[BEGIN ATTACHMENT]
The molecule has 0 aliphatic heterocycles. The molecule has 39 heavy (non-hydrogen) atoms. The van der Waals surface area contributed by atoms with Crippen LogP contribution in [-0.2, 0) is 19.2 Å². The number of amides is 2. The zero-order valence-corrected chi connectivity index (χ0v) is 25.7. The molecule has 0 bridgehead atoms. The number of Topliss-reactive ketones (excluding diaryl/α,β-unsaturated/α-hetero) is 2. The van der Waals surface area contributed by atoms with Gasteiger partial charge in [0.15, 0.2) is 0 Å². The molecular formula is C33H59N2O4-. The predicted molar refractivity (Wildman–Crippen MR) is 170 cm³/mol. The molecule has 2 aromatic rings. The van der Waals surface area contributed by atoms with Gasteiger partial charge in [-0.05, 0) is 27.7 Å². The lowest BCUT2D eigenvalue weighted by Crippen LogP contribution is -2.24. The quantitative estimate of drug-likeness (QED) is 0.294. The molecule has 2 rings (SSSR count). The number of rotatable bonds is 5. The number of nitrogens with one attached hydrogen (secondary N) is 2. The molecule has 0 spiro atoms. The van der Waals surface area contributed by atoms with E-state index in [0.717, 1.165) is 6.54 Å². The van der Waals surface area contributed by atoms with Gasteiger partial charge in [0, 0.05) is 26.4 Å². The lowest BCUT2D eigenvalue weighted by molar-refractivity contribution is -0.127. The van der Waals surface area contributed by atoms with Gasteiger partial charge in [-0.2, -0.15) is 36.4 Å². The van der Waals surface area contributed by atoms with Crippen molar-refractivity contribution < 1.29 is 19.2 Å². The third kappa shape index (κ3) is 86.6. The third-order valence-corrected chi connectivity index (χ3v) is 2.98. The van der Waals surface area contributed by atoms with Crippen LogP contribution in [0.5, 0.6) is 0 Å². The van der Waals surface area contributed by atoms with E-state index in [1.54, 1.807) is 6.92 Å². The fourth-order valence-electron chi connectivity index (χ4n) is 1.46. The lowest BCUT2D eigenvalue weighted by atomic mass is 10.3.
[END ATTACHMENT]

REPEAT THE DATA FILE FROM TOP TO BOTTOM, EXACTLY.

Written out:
The molecule has 0 aliphatic heterocycles. The molecule has 39 heavy (non-hydrogen) atoms. The van der Waals surface area contributed by atoms with Crippen LogP contribution in [-0.2, 0) is 19.2 Å². The number of amides is 2. The zero-order valence-corrected chi connectivity index (χ0v) is 25.7. The molecule has 0 bridgehead atoms. The number of Topliss-reactive ketones (excluding diaryl/α,β-unsaturated/α-hetero) is 2. The van der Waals surface area contributed by atoms with Gasteiger partial charge in [0.15, 0.2) is 0 Å². The molecular formula is C33H59N2O4-. The predicted molar refractivity (Wildman–Crippen MR) is 170 cm³/mol. The molecule has 2 aromatic rings. The van der Waals surface area contributed by atoms with Gasteiger partial charge in [-0.05, 0) is 27.7 Å². The lowest BCUT2D eigenvalue weighted by Crippen LogP contribution is -2.24. The quantitative estimate of drug-likeness (QED) is 0.294. The molecule has 2 rings (SSSR count). The number of rotatable bonds is 5. The number of nitrogens with one attached hydrogen (secondary N) is 2. The molecule has 0 spiro atoms. The van der Waals surface area contributed by atoms with E-state index in [0.717, 1.165) is 6.54 Å². The van der Waals surface area contributed by atoms with Gasteiger partial charge in [0, 0.05) is 26.4 Å². The lowest BCUT2D eigenvalue weighted by molar-refractivity contribution is -0.127. The van der Waals surface area contributed by atoms with Gasteiger partial charge in [-0.2, -0.15) is 36.4 Å². The van der Waals surface area contributed by atoms with Crippen molar-refractivity contribution < 1.29 is 19.2 Å². The third kappa shape index (κ3) is 86.6. The third-order valence-corrected chi connectivity index (χ3v) is 2.98. The van der Waals surface area contributed by atoms with Crippen LogP contribution in [0.5, 0.6) is 0 Å². The van der Waals surface area contributed by atoms with E-state index in [1.54, 1.807) is 6.92 Å². The fourth-order valence-electron chi connectivity index (χ4n) is 1.46. The lowest BCUT2D eigenvalue weighted by atomic mass is 10.3.